Shortly after I arrived here, I showed the friend who was kind enough to give me a place to stay -- and make me a delicious bowl of pasta and spicy red sauce -- some photos I'd taken during my journey, including downtown Atlanta, which I was excited to see for the first time.
Because he went to graduate school at the University of Georgia, he had an immediate visceral response to those latter shots. "I hate Atlanta." I understand that quite a few people do, whether because of its traffic or the region's politics. I explained to him, though, that I had been delighted to drive through, after missing the bypass, because I like to cross new places off my list.
That's why I was glad that my route took me through Alabama, the last southern state in which I had yet to spend any time. Now I just need North Dakota, Oklahoma and Ohio to have finished my ambition to have been in every one of the 48 continental states. But the thrill I had driving through Atlanta and Birmingham, Alabama -- where I also missed the bypass -- wasn't just a completist's pleasure.
The South and West are so big and filled with so many rural stretches seemingly devoid of human habitation that coming upon a real city always feels like a little bit of a miracle, like that first vision that Dorothy and her companions have of the Emerald City in The Wizard of Oz. That effect is hard to come by in the densely populated portions of the Northeast, where I grew up, so my excitement also derives from the reminder that I'm in that other America, where the relationship between the country and the city plays out in distinctly non-European ways.
There's also a jarring transition when you drive into New Orleans. I made a wrong turn driving into the city last night, after five hours of uninterrupted rural driving, and suddenly found myself in a maze of highly irregular cobbled streets. If an American city were ever going to be classified as "European" in feel, it's New Orleans. The tourists might undermine that impression, but there are plenty of Americans clogging the streets of Europe as well, acting like fools, often of the drunken sort.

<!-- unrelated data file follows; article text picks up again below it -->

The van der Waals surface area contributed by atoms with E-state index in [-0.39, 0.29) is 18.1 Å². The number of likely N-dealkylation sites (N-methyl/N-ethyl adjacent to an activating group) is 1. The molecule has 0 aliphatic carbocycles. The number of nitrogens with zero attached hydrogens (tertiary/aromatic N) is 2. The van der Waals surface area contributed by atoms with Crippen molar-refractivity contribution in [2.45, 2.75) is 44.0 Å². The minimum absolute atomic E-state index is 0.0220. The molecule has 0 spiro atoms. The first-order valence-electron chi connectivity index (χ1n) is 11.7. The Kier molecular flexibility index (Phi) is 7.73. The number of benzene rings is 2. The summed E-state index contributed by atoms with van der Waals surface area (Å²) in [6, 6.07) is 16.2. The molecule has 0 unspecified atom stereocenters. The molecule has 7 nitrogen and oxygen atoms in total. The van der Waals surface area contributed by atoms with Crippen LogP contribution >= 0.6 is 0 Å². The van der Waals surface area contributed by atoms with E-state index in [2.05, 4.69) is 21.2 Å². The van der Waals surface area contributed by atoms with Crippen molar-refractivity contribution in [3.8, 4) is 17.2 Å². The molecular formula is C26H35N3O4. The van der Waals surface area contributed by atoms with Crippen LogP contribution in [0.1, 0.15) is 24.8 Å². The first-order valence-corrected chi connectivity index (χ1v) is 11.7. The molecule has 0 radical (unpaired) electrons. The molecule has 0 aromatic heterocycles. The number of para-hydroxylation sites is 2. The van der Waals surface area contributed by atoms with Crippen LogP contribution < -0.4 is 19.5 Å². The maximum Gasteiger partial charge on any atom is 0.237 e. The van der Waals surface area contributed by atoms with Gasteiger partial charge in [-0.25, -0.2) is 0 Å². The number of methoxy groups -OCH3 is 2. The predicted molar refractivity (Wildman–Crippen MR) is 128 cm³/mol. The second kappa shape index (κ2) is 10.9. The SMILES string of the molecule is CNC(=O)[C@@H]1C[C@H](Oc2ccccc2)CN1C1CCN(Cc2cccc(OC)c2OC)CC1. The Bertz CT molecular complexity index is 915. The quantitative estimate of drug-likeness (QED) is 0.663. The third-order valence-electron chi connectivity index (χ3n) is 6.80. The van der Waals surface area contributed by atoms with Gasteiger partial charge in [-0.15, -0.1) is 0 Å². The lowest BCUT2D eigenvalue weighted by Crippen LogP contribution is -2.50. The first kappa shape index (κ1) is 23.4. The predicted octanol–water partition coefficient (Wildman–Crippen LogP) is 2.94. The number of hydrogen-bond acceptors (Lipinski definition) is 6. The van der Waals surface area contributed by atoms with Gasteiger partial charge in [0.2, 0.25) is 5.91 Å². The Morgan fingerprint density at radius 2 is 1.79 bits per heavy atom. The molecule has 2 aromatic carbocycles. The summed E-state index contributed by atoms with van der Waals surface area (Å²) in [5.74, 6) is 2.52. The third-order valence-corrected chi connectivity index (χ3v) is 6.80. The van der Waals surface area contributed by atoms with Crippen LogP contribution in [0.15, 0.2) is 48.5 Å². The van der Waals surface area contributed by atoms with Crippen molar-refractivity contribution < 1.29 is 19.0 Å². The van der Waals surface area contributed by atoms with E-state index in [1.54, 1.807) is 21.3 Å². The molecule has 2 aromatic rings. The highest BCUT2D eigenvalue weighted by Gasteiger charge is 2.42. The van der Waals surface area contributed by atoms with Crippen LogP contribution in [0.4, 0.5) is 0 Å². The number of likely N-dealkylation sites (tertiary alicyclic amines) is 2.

As sharp as the contrast was between the tree-lined interstates of the rural South and the way that Atlanta and Birmingham looked driving through them at 60 miles per hour, the dislocation I experienced in New Orleans was ten times more intense. I rarely get lost, but managed to do so twice on the way to my friend's house. Once I had made it to his house, though, and settled into the old-town vibe, I was a lot happier to be in New Orleans than I would have been in Atlanta (or Indianapolis or San Antonio, for that matter).
I was too wound up to sleep right away, tired as I was, so he and I parked near the French Quarter and walked around for a while, ending up with hot chocolates and a bag of beignets from Café du Monde which we consumed sitting on the rocks down by the MIssissippi. Even though I would normally have been fighting to keep my eyes open, I felt energized by the food, the river and most of all the ambient sounds of a city that really doesn't sleep. All of those factors, though, were only manifest because I was moving through New Orleans on foot. To its credit, it's a city that only gives deceptive impressions of itself away by car.
Hey, I just realized that it's 10-10-10, whether you abbreviate dates the American or European way. And I'll be spending my time on Interstate 10, once I hit the road. I hope this convergence is an auspicious one. I have a good feeling so far. Well, it's time to think about doing what I have to do before I leave this fair city. Wish you were here. . .